Are you still paying the overdraft fee?
Bank of America Bac,
said Tuesday it plans to eliminate its $35 “non-sufficient funds” fee next month, and will Reduce overdraft fee from $35 to $10, starting in May. A non-sufficient funds charge occurs when a payment bounces. Overdraft charges occur when consumers withdraw more than the agreed amount.
But there is still a long way to go. According to a report released last month, the industry took in $15.47 billion in overdrafts and non-sufficient funds in 2019. Consumer Financial Protection Bureau, Bank of America, JPMorgan Chase JPM,
and Wells Fargo WFC,
Those fees accounted for about 44%, it said.
Some people still rely on overdrafts despite the often high fees. Nearly a fifth (18%) of consumers at a bank or credit union said they were bothered by overdraft fees in December, a 14% increase in August, according to a Morning Consult Poll Released on Tuesday.
,Overdrafters are disproportionately the millennials, the parents and the ones experiencing income volatility.,
“A surprising similarity between overdrafters and the general population is their level of income,” the report said. “People who overdraft are more likely to report an annual household income of more than $50,000 and slightly more likely to report an annual household income of more than $100,000.”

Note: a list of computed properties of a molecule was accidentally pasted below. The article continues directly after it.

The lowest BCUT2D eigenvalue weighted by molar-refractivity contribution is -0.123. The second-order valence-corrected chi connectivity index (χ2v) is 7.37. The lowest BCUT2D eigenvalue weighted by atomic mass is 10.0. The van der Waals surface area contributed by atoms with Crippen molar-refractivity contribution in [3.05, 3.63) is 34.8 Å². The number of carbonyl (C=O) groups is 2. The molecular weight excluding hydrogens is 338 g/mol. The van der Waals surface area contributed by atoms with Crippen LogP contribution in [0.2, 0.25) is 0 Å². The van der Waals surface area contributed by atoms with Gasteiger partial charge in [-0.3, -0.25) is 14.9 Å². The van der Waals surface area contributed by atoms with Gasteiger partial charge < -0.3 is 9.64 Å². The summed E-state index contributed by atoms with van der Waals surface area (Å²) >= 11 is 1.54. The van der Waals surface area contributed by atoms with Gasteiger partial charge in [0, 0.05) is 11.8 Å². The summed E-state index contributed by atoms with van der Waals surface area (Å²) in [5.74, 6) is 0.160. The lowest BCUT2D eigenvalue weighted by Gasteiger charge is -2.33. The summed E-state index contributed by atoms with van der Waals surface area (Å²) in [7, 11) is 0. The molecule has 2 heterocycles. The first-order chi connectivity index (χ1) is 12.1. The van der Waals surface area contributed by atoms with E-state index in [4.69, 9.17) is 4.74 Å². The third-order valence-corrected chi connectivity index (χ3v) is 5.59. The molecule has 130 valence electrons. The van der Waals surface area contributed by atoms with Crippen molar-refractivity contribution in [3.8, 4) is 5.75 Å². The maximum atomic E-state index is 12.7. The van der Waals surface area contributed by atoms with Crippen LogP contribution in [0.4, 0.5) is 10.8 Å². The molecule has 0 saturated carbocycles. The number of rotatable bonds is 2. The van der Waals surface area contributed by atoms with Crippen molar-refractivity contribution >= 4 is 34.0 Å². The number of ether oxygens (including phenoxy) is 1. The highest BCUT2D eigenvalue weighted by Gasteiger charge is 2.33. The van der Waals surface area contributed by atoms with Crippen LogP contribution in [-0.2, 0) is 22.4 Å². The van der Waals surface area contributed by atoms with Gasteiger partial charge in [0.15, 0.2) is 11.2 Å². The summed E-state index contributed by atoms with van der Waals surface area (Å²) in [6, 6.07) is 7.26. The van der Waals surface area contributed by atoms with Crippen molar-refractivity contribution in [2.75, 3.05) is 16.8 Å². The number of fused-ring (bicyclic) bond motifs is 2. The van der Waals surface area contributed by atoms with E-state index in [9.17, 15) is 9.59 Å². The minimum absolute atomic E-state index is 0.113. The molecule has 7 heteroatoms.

Of those who said they paid overdraft fees, half were millennial consumers and 47% were parents with children under the age of 18. Nearly two-thirds (58%) of overdrafters surveyed made less than $50,000, while 27% made between $50,000 and $100,000, and 16% made above $100,000 annually. But they share a common characteristic: volatile income streams.
“More than one in five adults (21%) who have overdrafted since August reported receiving a payday loan, and roughly the same share either made a money order purchase or a bank or credit union. Reported to have cashed the check through the provider,” Morning Consult added. This is more than twice the rate of the general population.
The BoA’s decision will “provide much-needed relief for customers who can at least bear the burden of overdraft fees, and should lead other financial institutions to waive these charges that could benefit low-income, black and Latino Americans.” disproportionately affect,” said Mike Calhoun, president of the Center for Responsible Lending.